Graham Plaster

culture + diplomacy + ethics + smart power + technology + humanities + entrepreneurship + philosophy

Joining Brick and Mortar Associations with Virtual Tribes

I have had the pleasure of being in the middle of several discussions of late about how virtual tribes are disrupting good old boy networks. Both terms may be unsettling to members of the other, so allow me to unpack them a bit.

 

Virtual Tribes – Groups that form around a common idea or theme using technology to overcome geographic limitations. Usually a virtual tribe seeks to offer certain benefits to members and also a sense of belonging or camaraderie. They seem to emerge organically from fan clubs, hobbyist associations, political movements, etc. Tools of choice: Eventbrite, Meetup.com, LinkedIn, Twitter, Periodic Conferences

Good Old Boy Networks – Groups that often form around an institution such as a university, company, think tank, etc. A good old boy network may be more grounded in geographic elements, such as the old stomping grounds or headquarters of the institution, a members-only social club, a regular bar or restaurant. Like the virtual tribe, the good old boy network seeks to offer certain benefits to members and also a sense of belonging or camaraderie, usually at a cost. Some manage to hold together long distance if they maintain a fraternal community. Tools of choice: The Country Club, The Yacht Club, the University Club, the Trade Association, the Fraternity/Sorority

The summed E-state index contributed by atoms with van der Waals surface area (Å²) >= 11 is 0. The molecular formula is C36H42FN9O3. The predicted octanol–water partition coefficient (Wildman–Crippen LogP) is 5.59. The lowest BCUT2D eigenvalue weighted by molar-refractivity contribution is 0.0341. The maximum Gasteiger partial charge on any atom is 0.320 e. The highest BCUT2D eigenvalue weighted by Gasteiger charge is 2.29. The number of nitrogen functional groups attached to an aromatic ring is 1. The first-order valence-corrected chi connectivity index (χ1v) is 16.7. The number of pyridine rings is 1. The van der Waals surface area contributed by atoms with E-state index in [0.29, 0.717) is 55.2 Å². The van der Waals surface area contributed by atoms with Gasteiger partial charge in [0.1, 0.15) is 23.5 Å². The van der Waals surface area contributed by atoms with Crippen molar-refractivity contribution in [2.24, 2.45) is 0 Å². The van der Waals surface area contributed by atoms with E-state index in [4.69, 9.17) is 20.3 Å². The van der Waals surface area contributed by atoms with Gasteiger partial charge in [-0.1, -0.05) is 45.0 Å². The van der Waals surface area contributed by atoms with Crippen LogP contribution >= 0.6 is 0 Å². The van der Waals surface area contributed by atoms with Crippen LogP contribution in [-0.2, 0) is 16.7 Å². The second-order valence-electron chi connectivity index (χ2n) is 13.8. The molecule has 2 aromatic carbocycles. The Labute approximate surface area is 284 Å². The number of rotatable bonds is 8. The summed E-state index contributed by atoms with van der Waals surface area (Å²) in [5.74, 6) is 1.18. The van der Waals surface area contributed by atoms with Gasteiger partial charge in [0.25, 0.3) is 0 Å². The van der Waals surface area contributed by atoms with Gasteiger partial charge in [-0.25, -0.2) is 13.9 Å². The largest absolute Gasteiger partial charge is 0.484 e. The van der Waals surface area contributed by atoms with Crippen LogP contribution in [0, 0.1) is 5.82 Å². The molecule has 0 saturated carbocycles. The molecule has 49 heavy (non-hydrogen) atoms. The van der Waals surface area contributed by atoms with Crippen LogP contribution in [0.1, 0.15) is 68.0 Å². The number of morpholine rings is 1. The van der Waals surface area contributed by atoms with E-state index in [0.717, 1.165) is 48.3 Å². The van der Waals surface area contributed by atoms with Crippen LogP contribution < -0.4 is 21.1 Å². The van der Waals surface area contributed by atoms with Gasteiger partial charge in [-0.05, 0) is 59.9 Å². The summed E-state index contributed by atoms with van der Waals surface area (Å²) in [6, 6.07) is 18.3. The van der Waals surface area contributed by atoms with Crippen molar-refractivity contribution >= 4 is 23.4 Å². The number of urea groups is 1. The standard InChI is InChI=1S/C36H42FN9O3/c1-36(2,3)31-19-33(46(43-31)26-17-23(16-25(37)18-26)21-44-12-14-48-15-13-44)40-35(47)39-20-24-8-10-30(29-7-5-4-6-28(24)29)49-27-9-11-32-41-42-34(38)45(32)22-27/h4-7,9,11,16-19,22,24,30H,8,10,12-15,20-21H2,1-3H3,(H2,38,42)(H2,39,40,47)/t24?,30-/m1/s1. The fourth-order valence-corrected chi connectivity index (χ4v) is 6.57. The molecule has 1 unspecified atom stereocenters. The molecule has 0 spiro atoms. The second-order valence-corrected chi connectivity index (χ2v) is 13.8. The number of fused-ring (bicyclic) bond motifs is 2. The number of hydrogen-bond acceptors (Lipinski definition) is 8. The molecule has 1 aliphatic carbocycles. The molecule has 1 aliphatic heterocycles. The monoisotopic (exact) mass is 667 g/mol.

Like traditional publishing, the good old boy networks are being challenged on the basis of their value proposition to members – if the same benefits can be gotten for cheaper, without needing to be attached to a physical location, the virtual tribe may be more attractive. If the primary interest is the physical amenity rather than community (golf/yachting/job opportunities), then the old boy network might prevail.

I am not making a value judgement on either. In fact I suspect that both will continue to evolve to incorporate elements from the other as they compete for the loyalty of new members. The key for leaders is in crafting a clear value proposition for prospective members.

 

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